Source: N501Y Mutation   Jan 20, 2021  2 years ago
University of Oxford Study Of SARS-CoV-2 B.1.17 Variant Shows That N501Y Mutation Causes Higher Viral Loads
University of Oxford Study Of SARS-CoV-2 B.1.17 Variant Shows That N501Y Mutation Causes Higher Viral Loads
Source: N501Y Mutation   Jan 20, 2021  2 years ago
N501Y Mutation: Scientist from University of Oxford in a news study have found that the N501Y mutation found on the SARS-CoV-2 B.1.17 variant possibly causes a higher viral load in those infected with the variant.

The B.1.1.7 variant also called VUI-202012/01 has emerged which is increasing in frequency, primarily in the South East of England
One potential hypothesis is that infection with the new variant results in higher viral loads, which in turn may make the virus more transmissible.
The study team found higher (sequence derived) viral loads in samples from individuals infected with the new variant with median inferred viral loads was three-fold higher in individuals with the new variant. Most of the new variants were sampled in Kent and Greater London.
The team observed higher viral loads in Kent compared to Greater London for both the new variant and other circulating lineages. Outside Greater London, the variant has higher viral loads, whereas within Greater London, the new variant does not have significantly higher viral loads compared to other circulating lineages. Higher variant viral loads outside Greater London could be due to demographic effects, such as a faster variant growth rate compared to other lineages or concentration in particular age-groups.
However, their analysis does not exclude a causal link between infection with the new variant and higher viral loads. This is a preliminary analysis and further work is needed to investigate any potential causal link between infection with this new variant and higher viral loads, and whether this results in higher transmissibility, severity of infection, or affects relative rates of symptomatic and asymptomatic infection.
The study findings were published on a preprint server and are currently being peer reviewed.
The alarming emergence of new SARS-CoV-2 variants has been of grave concern to public health authorities and governments involved in stopping the ongoing pandemic of COVID-19.
The B.1.1.7 variant was first documented on December 14, 2021, and is defined by the N501Y mutation in the receptor-binding domain (RBD) of the spike protein, the deletion ΔH69/V70, and many other mutations.
Importantly it has recently been reported that this variant is rising in frequency in the South-east of England so fast as to raise the suspicion that it has increased transmissibility.
This study aimed to investigate this aspect of the virus in terms of increased viral load.
The study team sequenced all positive samples from four Lighthouse laboratories in the UK, using their quantitative sequencing approach. This yields the number of unique mapped reads, which bears a correlation with and therefore acts as a proxy for the viral load.
The team found that the logarithm of unique mapped reads was negatively correlated with the Ct values obtained from the polymerase chain reaction (PCR) testing.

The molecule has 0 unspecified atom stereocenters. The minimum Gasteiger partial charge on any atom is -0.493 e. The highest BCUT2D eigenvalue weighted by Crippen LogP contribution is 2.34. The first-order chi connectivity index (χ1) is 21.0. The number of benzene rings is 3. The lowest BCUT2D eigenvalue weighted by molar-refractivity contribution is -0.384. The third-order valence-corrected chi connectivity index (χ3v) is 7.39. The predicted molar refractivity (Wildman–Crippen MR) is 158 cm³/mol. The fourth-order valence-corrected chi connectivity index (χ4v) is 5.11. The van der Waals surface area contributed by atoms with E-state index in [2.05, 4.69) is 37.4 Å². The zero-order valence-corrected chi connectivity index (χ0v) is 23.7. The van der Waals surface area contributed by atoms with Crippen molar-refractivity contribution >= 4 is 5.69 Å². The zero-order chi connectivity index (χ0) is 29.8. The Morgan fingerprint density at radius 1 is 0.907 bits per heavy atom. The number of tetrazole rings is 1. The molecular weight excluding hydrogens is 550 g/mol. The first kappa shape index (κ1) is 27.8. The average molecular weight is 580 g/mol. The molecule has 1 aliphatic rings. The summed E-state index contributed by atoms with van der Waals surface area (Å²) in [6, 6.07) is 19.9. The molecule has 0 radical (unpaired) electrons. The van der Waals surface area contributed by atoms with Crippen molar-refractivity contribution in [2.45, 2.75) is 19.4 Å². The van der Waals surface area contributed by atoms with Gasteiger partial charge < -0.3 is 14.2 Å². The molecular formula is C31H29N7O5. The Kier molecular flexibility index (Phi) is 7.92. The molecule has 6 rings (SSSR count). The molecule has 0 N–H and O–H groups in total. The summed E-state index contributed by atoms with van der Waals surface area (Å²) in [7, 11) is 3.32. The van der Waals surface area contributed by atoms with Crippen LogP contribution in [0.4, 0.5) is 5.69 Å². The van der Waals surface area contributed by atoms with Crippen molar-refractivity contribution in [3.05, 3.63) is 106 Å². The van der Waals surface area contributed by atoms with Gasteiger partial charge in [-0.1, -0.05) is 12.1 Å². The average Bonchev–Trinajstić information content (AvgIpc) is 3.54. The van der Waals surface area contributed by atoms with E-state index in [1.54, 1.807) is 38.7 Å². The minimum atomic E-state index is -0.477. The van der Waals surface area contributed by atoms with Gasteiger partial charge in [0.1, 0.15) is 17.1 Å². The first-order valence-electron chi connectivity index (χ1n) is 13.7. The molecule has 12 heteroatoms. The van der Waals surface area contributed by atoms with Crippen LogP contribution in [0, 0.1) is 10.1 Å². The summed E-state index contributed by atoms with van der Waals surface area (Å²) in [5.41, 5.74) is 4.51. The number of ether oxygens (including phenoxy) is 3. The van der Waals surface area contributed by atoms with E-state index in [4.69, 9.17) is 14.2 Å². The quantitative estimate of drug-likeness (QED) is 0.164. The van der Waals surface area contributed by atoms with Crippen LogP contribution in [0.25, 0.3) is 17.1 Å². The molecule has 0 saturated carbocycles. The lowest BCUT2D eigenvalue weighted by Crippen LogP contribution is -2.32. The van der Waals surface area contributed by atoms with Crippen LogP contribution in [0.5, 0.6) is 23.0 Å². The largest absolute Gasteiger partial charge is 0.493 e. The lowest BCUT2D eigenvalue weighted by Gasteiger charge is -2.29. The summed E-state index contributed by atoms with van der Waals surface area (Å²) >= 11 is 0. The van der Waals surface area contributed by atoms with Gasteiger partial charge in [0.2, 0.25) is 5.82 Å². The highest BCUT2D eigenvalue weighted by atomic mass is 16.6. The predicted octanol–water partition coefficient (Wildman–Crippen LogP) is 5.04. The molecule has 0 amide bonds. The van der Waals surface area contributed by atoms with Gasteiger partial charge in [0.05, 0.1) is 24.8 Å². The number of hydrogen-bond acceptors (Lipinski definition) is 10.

The study team selected the presence of Y501 as a marker of the new variant. From 88 samples that showed this mutation, they considered only t he samples taken in the period from October 31 to November 13, 2020. This showed that the number of unique mapped reads in the Y501 variant was more significant than in the N501 variant, indicating that the median viral loads are increased by about three times for the Y501 variant.
The team then examined the geographical location from which different samples were taken, where such information was available.
They found that whichever variant was present, all samples from Greater London had a much higher viral load compared to any other location.
However at other locations, the viral loads for Y501 were much higher compared to N501. Significantly, however, the location, which was enriched for Y501, Kent county, did not show any difference between Y501 and N501 with respect to viral loads. This could indicate that the infection with VUI-202012/01 and the viral load were correlated outside Greater London. In the latter location, the reasons for the lack of association could be because the study was underpowered, or alternatively, it could be due to differences in the demographic and epidemiologic parameters of the London population relative to other locations.
The study team points out that the samples in this study came from people who were symptomatic. The viral loads are thought to be higher at the start of symptoms.
As the sequenced data covered a broad range of viral loads, they suggest that the test data came from individuals at all stages of symptomatic infection.
Interestingly the new variant may be circulating in a particular age group, for instance, which has higher viral loads. This may be one explanation for the difference in Ct-viral load correlations in Greater London vs. outside this region.
Another factor is the intense transmission that occurs during the initial phase of an epidemic caused by a given lineage. Dispersion of the lineage occurs much later. This can be confirmed only with more research.
However the reasons for the faster growth associated with this variant are not clear: it could be due to faster epidemic growth, demographic patterns, founder effects, or higher viral loads, among other biological mechanisms.
Importantly the correlation with higher viral loads, in this case, seems to suggest increased transmissibility of this virus, but further studies are required. Again, the N501Y mutation may not be the only reason for this expansion. There is more need to understand how viral levels are related to virulence since this may determine the infection's severity.
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